THE CANADIAN PRESS -- SAN FRANCISCO - Netflix Inc. is bracing for customer backlash that could result in its slowest subscriber growth in more than three years amid changes to its online video and DVD rental service that will raise prices by as much as 60 per cent in the United States
The sobering forecast issued Monday overshadowed the second-quarter earnings that accompanied the company's outlook.
Netflix's shares plummeted more than 10 per cent, largely because the company expects its results for the current quarter ending in September to miss the targets set by stock market analysts.
The shortfall stems from an anticipated slowdown in Netflix's subscriber growth amid the most radical change in the company's pricing since it began renting DVDs through the mail 12 years ago.
Instead of offering packages that combine DVD rentals and Internet-delivered video for a single price, Netflix informed subscribers two weeks ago that it would sell the two entertainment options as separate plans.
The change means customers will have to pay substantially more if they want to get both DVDs and Internet video from Netflix. For instance, a bundled plan that had been priced at US$10 per month will now cost $16 per month, beginning Sept. 1, for existing U.S. customers. The prices of other popular bundled plans will rise by 20 per cent to 33 per cent.
The price increases don't apply to Netflix Canada.
Netflix expects most customers to pick between the DVD or streaming plan to avoid getting hit with a higher bill if they subscribe to both plans. The company said it anticipates another group of subscribers is so infuriated with the rate changes that they will stop being customers entirely.
Management didn't estimate how many subscribers will cancel, but a large customer exodus appears to be factored into the company's forecast for the current quarter.
Netflix expects to add as few as 190,000 subscribers or as many as 1.29 million subscribers in the current quarter. Either figure will be a falloff from the 1.9 million subscribers added in the April-June period to propel Netflix's total customers to nearly 25.6 million. In last year's third quarter, Netflix added nearly two million subscribers.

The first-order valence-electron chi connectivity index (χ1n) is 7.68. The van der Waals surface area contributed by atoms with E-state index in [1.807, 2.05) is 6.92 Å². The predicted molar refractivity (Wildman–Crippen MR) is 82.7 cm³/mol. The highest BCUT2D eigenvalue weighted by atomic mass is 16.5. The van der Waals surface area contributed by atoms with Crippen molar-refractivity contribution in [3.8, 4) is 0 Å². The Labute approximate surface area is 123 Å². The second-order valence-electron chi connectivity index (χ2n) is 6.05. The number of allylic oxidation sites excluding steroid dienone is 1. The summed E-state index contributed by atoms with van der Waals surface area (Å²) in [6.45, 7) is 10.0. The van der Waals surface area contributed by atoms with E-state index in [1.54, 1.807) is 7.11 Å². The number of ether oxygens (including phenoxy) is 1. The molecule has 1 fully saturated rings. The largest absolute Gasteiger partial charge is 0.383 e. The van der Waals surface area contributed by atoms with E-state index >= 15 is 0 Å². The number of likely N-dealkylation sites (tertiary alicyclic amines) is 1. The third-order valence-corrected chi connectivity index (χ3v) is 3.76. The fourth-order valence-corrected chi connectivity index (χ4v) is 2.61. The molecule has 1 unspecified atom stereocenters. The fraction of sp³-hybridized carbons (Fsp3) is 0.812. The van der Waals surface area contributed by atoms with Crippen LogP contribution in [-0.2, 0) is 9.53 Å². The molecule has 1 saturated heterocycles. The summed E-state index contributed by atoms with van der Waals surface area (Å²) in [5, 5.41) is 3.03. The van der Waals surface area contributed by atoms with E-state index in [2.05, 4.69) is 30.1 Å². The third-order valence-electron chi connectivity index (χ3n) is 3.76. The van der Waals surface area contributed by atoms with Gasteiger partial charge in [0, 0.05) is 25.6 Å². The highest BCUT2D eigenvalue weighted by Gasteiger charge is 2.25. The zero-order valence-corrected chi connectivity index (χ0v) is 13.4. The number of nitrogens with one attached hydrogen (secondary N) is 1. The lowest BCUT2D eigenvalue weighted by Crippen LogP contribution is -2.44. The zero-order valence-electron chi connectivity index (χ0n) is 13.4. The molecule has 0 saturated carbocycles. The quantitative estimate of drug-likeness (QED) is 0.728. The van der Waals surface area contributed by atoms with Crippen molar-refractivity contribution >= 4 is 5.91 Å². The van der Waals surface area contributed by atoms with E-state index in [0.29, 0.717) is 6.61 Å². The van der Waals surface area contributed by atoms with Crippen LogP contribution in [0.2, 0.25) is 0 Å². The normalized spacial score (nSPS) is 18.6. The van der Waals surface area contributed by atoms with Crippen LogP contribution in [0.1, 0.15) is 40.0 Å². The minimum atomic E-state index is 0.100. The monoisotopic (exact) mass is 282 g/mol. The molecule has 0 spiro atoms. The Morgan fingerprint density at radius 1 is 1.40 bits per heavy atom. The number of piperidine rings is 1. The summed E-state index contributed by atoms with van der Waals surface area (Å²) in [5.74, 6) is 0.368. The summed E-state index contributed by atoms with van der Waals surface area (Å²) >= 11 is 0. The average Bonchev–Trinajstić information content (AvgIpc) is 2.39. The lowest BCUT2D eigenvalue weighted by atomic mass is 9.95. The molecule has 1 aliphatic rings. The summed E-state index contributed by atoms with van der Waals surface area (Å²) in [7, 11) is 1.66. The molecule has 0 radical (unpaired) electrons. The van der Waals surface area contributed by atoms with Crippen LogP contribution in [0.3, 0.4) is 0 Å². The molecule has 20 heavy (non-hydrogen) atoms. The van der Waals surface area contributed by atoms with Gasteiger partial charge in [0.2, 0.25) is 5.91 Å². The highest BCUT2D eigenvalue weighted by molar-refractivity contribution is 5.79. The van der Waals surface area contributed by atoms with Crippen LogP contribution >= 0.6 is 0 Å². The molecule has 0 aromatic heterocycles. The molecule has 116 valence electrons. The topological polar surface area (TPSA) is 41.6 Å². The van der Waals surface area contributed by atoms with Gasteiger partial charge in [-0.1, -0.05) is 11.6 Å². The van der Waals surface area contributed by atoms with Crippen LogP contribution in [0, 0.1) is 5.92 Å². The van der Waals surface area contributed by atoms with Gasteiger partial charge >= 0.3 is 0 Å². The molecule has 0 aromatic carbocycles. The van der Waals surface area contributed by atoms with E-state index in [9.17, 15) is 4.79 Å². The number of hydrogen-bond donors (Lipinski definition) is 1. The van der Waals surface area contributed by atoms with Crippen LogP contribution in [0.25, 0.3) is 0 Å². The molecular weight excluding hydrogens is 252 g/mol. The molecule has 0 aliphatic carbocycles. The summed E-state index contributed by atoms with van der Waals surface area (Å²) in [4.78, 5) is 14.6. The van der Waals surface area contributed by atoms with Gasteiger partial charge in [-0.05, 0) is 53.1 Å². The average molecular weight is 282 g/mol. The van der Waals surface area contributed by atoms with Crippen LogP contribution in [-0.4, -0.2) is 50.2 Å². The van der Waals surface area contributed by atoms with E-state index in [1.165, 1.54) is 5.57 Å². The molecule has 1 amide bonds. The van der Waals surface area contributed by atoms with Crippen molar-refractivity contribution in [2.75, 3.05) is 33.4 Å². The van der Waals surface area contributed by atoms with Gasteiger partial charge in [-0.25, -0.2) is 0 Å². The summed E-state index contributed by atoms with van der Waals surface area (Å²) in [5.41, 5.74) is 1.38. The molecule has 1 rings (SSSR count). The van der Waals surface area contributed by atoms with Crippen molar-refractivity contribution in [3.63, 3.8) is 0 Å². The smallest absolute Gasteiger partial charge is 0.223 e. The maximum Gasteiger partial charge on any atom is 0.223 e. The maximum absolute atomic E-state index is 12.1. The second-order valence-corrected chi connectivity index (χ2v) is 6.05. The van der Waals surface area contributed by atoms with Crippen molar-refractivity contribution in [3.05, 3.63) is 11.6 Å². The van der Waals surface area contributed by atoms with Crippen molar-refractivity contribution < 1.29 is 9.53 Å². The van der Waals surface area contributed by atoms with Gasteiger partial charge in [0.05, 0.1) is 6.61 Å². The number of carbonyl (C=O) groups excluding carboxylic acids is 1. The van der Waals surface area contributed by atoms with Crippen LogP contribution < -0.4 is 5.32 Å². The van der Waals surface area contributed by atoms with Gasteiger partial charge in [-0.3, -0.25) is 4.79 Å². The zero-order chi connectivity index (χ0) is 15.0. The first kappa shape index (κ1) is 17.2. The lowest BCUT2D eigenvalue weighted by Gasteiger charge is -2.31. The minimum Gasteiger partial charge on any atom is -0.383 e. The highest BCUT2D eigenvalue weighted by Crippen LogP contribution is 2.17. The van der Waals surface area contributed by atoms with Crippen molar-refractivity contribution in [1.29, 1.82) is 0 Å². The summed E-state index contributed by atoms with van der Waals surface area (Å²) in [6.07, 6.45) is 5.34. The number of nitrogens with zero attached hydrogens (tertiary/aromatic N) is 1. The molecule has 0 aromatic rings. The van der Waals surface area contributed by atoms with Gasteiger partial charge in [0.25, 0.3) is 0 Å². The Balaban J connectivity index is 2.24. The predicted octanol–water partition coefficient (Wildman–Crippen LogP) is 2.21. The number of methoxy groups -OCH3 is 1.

If the growth falls on the lower end of the range, it would represent the lowest number of subscribers that Netflix has picked up during a three-month stretch since the second quarter of 2008 when it added 168,000 customers. Back then, Netflix only operated in the U.S. It now has one million Canadian customers who subscribe to the Internet streaming service. The company plans to expand into Latin America later this year.
"We hate making our subscribers upset with us, but we feel like we provide a fantastic service," Netflix CEO Reed Hastings wrote in a letter announcing the second-quarter results and forecast.
Netflix earned US$68.2 million, or $1.26 per share, in the most recent quarter. That marked a 57 per cent increase from $43.5 million, or 80 cents per share, at the same time last year.
Revenue climbed 52 per cent from the same time last year to $789 million.
The earnings per share were well above the average estimate among analysts surveyed by FactSet. The revenue fell about $2 million below analyst forecasts.
Investors though were more concerned about management's third quarter forecast. That calls for Netflix's earnings per share to range from 72 cents to $1.07 per share on revenue of $800 million to $829 million. Analysts had projected earnings of $1.11 per share on $845 million in revenue.
Netflix shares plunged $28.89 to $252.64 in Monday's extended trading.